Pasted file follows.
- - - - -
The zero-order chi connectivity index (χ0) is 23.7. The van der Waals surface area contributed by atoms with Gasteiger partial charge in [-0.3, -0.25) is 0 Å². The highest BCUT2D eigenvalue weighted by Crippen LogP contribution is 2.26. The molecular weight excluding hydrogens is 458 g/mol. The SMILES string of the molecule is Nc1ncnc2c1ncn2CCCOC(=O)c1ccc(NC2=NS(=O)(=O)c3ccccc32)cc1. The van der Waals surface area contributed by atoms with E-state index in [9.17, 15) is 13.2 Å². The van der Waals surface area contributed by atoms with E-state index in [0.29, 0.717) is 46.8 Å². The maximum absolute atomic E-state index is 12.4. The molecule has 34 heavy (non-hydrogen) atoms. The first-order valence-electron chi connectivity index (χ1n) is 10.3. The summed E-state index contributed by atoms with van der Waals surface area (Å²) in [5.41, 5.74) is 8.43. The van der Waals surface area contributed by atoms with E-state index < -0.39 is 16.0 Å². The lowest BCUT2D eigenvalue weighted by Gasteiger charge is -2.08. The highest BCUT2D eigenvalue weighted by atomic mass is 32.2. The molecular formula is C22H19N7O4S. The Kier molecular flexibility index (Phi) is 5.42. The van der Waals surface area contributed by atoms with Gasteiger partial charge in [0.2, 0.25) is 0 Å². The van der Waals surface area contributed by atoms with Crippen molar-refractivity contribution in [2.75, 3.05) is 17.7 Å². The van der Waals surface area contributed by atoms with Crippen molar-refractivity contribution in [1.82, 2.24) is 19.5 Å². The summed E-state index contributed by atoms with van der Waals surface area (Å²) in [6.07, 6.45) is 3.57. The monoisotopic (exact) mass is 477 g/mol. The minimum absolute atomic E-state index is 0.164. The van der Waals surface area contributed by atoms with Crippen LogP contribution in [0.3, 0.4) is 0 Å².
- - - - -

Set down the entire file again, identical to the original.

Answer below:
The zero-order chi connectivity index (χ0) is 23.7. The van der Waals surface area contributed by atoms with Gasteiger partial charge in [-0.3, -0.25) is 0 Å². The highest BCUT2D eigenvalue weighted by Crippen LogP contribution is 2.26. The molecular weight excluding hydrogens is 458 g/mol. The SMILES string of the molecule is Nc1ncnc2c1ncn2CCCOC(=O)c1ccc(NC2=NS(=O)(=O)c3ccccc32)cc1. The van der Waals surface area contributed by atoms with E-state index in [9.17, 15) is 13.2 Å². The van der Waals surface area contributed by atoms with E-state index in [0.29, 0.717) is 46.8 Å². The maximum absolute atomic E-state index is 12.4. The molecule has 34 heavy (non-hydrogen) atoms. The first-order valence-electron chi connectivity index (χ1n) is 10.3. The summed E-state index contributed by atoms with van der Waals surface area (Å²) in [5.41, 5.74) is 8.43. The van der Waals surface area contributed by atoms with E-state index < -0.39 is 16.0 Å². The lowest BCUT2D eigenvalue weighted by Gasteiger charge is -2.08. The highest BCUT2D eigenvalue weighted by atomic mass is 32.2. The molecular formula is C22H19N7O4S. The Kier molecular flexibility index (Phi) is 5.42. The van der Waals surface area contributed by atoms with Gasteiger partial charge in [0.2, 0.25) is 0 Å². The van der Waals surface area contributed by atoms with Crippen molar-refractivity contribution in [2.75, 3.05) is 17.7 Å². The van der Waals surface area contributed by atoms with Crippen molar-refractivity contribution in [1.82, 2.24) is 19.5 Å². The summed E-state index contributed by atoms with van der Waals surface area (Å²) in [6.07, 6.45) is 3.57. The monoisotopic (exact) mass is 477 g/mol. The minimum absolute atomic E-state index is 0.164. The van der Waals surface area contributed by atoms with Crippen LogP contribution in [0.3, 0.4) is 0 Å².